Shrublands and grassland have been converted to more productive forest land while some of the least productive bari (gently sloping, rain-fed) terraces on steeper slopes have been abandoned and allowed to revert to shrubland and forest. Within the formerly degraded forests at lower elevations, qualitative improvements have occurred to the extent that the locally extirpated leopard and other animal species have returned, or increased in numbers. However, it is the areas closest to population centres [the most accessible, in other words] that have seen the most positive change. Here the efforts to foster community forestry have been most successful, partly the result of the long-term partnership between the local people, the Nepal-Australia Forestry Project, and the Nepalese Department of Forests.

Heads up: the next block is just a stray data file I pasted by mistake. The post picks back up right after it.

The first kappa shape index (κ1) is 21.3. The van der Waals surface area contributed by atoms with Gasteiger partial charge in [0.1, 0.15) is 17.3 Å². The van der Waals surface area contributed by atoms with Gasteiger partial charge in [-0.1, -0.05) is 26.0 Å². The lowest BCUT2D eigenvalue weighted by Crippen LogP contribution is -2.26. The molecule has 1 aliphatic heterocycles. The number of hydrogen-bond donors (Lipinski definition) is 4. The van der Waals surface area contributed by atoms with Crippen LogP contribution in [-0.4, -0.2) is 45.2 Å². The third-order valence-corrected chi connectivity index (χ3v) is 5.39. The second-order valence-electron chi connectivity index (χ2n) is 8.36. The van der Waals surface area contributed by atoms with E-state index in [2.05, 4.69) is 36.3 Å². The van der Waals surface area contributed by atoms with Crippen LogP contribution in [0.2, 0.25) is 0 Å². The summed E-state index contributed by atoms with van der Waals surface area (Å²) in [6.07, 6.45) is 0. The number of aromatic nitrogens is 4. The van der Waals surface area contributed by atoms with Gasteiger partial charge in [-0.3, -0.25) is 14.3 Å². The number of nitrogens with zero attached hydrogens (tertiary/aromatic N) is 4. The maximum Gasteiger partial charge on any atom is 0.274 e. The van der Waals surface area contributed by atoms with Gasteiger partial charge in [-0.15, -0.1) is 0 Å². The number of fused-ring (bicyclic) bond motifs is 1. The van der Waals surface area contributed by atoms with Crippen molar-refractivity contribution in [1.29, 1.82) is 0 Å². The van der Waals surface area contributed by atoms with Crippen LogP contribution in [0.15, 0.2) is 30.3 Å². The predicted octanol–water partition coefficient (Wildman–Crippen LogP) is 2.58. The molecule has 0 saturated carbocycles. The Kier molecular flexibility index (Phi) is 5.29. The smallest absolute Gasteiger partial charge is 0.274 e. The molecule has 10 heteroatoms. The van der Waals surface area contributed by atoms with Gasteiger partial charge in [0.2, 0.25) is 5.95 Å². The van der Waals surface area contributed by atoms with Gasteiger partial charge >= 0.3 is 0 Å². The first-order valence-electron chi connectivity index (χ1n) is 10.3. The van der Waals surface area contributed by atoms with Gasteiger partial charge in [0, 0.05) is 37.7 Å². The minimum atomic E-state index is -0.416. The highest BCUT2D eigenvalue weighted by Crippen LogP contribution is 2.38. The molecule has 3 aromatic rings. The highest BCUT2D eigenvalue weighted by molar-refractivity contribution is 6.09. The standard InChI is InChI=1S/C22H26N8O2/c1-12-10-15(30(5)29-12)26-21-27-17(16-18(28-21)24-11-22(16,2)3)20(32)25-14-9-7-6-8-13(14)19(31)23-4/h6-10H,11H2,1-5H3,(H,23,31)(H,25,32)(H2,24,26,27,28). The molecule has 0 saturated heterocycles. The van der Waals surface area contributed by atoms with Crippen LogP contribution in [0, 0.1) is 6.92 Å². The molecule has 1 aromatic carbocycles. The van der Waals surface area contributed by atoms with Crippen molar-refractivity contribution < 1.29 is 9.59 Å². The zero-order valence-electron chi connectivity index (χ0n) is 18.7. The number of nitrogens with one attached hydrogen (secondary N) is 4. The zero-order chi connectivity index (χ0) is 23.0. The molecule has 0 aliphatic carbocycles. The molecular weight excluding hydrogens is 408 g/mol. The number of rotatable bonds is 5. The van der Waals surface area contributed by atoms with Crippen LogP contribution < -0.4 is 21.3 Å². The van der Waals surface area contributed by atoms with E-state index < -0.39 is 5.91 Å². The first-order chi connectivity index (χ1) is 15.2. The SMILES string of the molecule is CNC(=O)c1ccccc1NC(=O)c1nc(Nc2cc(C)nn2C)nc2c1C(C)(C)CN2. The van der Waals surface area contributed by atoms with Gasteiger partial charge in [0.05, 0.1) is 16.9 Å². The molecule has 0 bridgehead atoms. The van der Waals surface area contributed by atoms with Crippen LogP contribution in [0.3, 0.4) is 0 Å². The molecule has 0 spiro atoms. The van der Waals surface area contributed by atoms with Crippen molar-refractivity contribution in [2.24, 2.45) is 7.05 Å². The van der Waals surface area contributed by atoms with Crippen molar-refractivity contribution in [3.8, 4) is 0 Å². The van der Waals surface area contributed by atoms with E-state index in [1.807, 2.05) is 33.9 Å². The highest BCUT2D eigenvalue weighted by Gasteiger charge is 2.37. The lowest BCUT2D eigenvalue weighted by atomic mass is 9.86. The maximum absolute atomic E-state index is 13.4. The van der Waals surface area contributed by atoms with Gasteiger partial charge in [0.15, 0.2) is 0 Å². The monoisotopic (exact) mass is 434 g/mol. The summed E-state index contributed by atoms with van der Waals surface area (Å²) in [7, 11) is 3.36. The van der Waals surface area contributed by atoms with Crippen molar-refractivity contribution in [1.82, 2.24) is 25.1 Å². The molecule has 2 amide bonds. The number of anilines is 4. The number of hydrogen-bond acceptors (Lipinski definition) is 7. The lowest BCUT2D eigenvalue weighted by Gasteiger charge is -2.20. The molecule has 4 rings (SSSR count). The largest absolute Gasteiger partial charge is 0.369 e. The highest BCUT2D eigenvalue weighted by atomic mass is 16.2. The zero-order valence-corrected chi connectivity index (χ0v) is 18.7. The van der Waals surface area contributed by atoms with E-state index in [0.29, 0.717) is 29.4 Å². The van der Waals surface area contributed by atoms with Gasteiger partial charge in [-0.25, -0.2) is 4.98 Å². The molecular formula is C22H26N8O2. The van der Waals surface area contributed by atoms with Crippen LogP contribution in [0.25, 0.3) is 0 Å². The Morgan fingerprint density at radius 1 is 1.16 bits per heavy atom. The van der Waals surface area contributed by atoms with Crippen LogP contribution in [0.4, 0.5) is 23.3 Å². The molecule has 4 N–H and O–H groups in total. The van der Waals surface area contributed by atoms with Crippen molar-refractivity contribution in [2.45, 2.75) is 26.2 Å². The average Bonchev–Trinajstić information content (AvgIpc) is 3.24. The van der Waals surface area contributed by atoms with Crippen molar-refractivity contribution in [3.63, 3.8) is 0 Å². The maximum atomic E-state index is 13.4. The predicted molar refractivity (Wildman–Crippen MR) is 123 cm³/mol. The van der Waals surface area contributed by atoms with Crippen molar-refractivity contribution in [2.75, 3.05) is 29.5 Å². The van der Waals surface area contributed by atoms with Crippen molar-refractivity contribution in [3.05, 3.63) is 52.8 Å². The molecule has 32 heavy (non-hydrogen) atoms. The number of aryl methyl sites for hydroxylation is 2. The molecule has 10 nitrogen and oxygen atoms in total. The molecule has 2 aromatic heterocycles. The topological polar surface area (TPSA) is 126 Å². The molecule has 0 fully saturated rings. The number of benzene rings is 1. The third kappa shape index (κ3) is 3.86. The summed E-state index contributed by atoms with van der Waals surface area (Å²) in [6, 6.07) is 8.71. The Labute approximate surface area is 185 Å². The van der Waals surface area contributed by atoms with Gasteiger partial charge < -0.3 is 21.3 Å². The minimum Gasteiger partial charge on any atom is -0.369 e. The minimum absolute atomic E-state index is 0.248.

|Title of host publication||Aid, Technology and Development|
|Subtitle of host publication||The Lessons from Nepal|
|Editors||Dipak Gyawali, Michael Thompson, Marco Verweij|
|Place of Publication||United Kingdom|
|Publisher||Taylor & Francis|
|Number of pages||16|
|Publication status||Published - 1 Jan 2016|